Modernizing Your T-SQL: String Aggregation
This is another in a group of several posts on modernizing T-SQL code with new features and functionality available in SQL Server.
SQL Server 2016 gave us the
STRING_SPLIT() function, but what about the reverse - compiling a set of values into one delimited string? We only had to wait 15 months for the release of SQL Server 2017, and the
For this post, I’m using the set of North American telephone area codes sourced from the North American Numbering Plan Administrator. It’s a really simple table, but that makes it perfect for this example. The whole table is 389 records and two columns each.
The desired result of each query: one record per location, with every area code corresponding to that location grouped into a single comma-separated string.
The Old-Fashioned Way
If we wanted to compile a set of values into a single comma-separated string prior to SQL Server 2017, we had to use what I call “the
STUFF()/FOR XML trick”.
This works, but the syntax is a little clunky. If you have multiple instances of it in a single query, it really clutters things up (even with a good auto-formatter). Rarely does anyone write one of these from scratch - we usually copy from a previous query (just like dynamic
PIVOTs, right?). Plus, it uses
DISTINCT which can be a code smell. It’s not wrong to use it in this situation, but if I’m doing a code review this will be a trigger for me to take a closer look.
The New Kid in Town
With SQL Server 2017, we can use the new
STRING_AGG() function to simplify and clean up our syntax. Other RDBMSs have had this function (or a similar one) for a while, so SQL Server is kind of catching up here. But that’s good news!
That almost seems too easy, doesn’t it? No
DISTINCT, no subqueries, no additional table references, nothing. Jut give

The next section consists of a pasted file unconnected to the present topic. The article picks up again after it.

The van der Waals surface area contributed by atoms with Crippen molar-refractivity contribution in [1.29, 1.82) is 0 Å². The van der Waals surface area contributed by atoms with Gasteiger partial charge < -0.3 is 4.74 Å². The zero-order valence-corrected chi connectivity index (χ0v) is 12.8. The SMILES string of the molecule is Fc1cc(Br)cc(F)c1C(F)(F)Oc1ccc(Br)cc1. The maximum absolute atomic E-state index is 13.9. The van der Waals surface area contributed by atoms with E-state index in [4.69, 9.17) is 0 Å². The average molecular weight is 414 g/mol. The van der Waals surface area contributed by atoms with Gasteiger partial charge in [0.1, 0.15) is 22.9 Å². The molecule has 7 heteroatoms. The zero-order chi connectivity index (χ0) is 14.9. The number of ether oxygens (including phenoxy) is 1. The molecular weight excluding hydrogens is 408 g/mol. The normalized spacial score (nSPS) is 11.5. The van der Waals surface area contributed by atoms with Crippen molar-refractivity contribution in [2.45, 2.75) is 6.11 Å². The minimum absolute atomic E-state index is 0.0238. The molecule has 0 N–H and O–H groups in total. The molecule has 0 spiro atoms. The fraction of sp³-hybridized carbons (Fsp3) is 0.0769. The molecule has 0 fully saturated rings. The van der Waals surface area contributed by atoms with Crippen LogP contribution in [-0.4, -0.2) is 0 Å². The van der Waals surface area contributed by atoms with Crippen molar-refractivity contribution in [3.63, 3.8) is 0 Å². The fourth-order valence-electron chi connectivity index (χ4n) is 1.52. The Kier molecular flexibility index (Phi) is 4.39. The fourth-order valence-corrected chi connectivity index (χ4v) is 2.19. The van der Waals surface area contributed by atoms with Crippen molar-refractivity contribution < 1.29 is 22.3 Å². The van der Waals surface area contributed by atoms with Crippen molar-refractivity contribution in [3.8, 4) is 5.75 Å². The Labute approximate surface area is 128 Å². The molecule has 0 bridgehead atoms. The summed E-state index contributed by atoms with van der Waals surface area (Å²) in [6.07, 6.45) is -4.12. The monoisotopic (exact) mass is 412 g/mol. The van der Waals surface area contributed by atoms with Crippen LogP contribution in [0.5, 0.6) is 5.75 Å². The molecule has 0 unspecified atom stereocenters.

STRING_AGG() the field to roll up, and the delimiter to use between values. SQL Server’s doing a lot of work to help us here!
Is it Worth It?
Short answer: Microsoft probably wouldn’t have done this work if they didn’t see value in it.
Long answer: Let’s test.
I ran both queries through SentryOne Plan Explorer to capture both reads and CPU costs in one go. First is the original method, then the
This is a huge difference! We’re doing a lot more I/O with the old method, and a much higher estimated cost. To be fair, both costs are well under one Query Buck because this query is so trivial; the real story here is all that I/O. This is a tiny table, and this query performed nearly 6300 reads. What if the table were 100 times larger?
Let’s check out the execution plans.
In the pre-2017 version, we’re scanning the clustered index twice and there’s an index spool involved. A lot of data is getting moved around, and this jives with what we saw for the read counts above. On the other hand, the
STRING_AGG() version is much more I/O-efficient.
But Wait, There’s More!
What if I need these area codes to display in ascending order? I haven’t specified an
ORDER BY for that piece in either of these queries, so it’s a gamble. Fixing this requires different methods for the two different aggregation methods.
STUFF/FOR XML, we’ll apply an
ORDER BY to the inner query. For
STRING_AGG(), we’ll use
WITHIN GROUP (ORDER BY) immediately after the function.
Performance differences between these two are similar to the unordered version, as are the execution plans. With one exception - we have a lot of residual I/O in the
STUFF/FOR XML version, to the tune of 151K rows read to return 4600.
This function looks to be a net win all around.
When Can I Start?
There is no
COMPATIBILITY_LEVEL requirement to use
STRING_AGG(). You just have to be running on SQL Server 2017 or later. Even if your database is set to
100, this function works!
If you need the aggregated values ordered,
WITHIN GROUP (ORDER BY) does require
COMPATIBILITY_LEVEL 140 or newer. All the more reason to make that push to complete your upgrade!